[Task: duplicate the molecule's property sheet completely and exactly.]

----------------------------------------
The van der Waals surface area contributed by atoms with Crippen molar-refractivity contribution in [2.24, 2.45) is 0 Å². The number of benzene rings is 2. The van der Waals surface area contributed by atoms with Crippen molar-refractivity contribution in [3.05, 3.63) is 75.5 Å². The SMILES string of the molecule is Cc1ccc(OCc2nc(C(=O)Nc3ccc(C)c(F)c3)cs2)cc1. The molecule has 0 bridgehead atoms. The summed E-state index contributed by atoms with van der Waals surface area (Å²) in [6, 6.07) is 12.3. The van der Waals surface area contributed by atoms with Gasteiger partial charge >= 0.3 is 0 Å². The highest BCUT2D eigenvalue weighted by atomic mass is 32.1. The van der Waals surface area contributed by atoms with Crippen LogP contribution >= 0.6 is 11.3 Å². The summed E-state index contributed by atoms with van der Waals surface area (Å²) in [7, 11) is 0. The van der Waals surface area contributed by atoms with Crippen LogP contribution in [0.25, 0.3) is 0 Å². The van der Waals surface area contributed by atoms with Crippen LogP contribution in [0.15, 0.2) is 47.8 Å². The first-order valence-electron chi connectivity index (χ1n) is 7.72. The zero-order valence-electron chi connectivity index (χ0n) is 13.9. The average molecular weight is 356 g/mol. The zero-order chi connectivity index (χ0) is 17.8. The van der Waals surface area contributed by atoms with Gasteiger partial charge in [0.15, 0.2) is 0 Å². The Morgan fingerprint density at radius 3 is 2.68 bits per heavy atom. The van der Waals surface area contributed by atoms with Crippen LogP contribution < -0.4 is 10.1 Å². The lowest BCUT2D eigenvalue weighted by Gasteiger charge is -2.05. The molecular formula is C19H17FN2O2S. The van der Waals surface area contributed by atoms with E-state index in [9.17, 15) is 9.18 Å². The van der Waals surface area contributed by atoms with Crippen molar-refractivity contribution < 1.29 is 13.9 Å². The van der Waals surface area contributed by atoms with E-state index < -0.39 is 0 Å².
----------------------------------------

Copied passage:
The van der Waals surface area contributed by atoms with Crippen molar-refractivity contribution in [2.24, 2.45) is 0 Å². The number of benzene rings is 2. The van der Waals surface area contributed by atoms with Crippen molar-refractivity contribution in [3.05, 3.63) is 75.5 Å². The SMILES string of the molecule is Cc1ccc(OCc2nc(C(=O)Nc3ccc(C)c(F)c3)cs2)cc1. The molecule has 0 bridgehead atoms. The summed E-state index contributed by atoms with van der Waals surface area (Å²) in [6, 6.07) is 12.3. The van der Waals surface area contributed by atoms with Gasteiger partial charge >= 0.3 is 0 Å². The highest BCUT2D eigenvalue weighted by atomic mass is 32.1. The van der Waals surface area contributed by atoms with Crippen LogP contribution >= 0.6 is 11.3 Å². The summed E-state index contributed by atoms with van der Waals surface area (Å²) in [7, 11) is 0. The van der Waals surface area contributed by atoms with Crippen LogP contribution in [0.25, 0.3) is 0 Å². The van der Waals surface area contributed by atoms with Crippen LogP contribution in [0.15, 0.2) is 47.8 Å². The first-order valence-electron chi connectivity index (χ1n) is 7.72. The zero-order valence-electron chi connectivity index (χ0n) is 13.9. The average molecular weight is 356 g/mol. The zero-order chi connectivity index (χ0) is 17.8. The van der Waals surface area contributed by atoms with Gasteiger partial charge in [0.15, 0.2) is 0 Å². The Morgan fingerprint density at radius 3 is 2.68 bits per heavy atom. The van der Waals surface area contributed by atoms with Crippen LogP contribution < -0.4 is 10.1 Å². The lowest BCUT2D eigenvalue weighted by Gasteiger charge is -2.05. The molecular formula is C19H17FN2O2S. The van der Waals surface area contributed by atoms with E-state index in [9.17, 15) is 9.18 Å². The van der Waals surface area contributed by atoms with Crippen molar-refractivity contribution < 1.29 is 13.9 Å². The van der Waals surface area contributed by atoms with E-state index < -0.39 is 0 Å².